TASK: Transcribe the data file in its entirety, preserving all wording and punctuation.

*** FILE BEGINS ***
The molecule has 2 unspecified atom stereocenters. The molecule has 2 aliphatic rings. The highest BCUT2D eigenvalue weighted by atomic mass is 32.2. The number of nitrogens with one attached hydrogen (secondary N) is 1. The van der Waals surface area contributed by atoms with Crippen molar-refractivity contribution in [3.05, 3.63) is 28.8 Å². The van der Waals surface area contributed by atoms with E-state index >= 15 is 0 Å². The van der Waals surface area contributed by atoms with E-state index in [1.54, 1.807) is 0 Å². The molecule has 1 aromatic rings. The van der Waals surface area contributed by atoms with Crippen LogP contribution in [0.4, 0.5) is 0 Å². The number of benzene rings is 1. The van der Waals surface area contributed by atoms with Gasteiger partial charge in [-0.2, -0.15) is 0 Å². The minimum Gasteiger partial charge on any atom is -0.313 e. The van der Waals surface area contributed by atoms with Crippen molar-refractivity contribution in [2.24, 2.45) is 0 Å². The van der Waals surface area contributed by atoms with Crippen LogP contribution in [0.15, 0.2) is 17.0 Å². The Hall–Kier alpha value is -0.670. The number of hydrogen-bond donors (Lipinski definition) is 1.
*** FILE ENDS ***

The molecule has 2 unspecified atom stereocenters. The molecule has 2 aliphatic rings. The highest BCUT2D eigenvalue weighted by atomic mass is 32.2. The number of nitrogens with one attached hydrogen (secondary N) is 1. The van der Waals surface area contributed by atoms with Crippen molar-refractivity contribution in [3.05, 3.63) is 28.8 Å². The van der Waals surface area contributed by atoms with E-state index >= 15 is 0 Å². The van der Waals surface area contributed by atoms with E-state index in [1.54, 1.807) is 0 Å². The molecule has 1 aromatic rings. The van der Waals surface area contributed by atoms with Crippen LogP contribution in [0.4, 0.5) is 0 Å². The number of benzene rings is 1. The van der Waals surface area contributed by atoms with Gasteiger partial charge in [-0.2, -0.15) is 0 Å². The minimum Gasteiger partial charge on any atom is -0.313 e. The van der Waals surface area contributed by atoms with Crippen molar-refractivity contribution in [2.24, 2.45) is 0 Å². The van der Waals surface area contributed by atoms with Crippen LogP contribution in [0.15, 0.2) is 17.0 Å². The Hall–Kier alpha value is -0.670. The number of hydrogen-bond donors (Lipinski definition) is 1.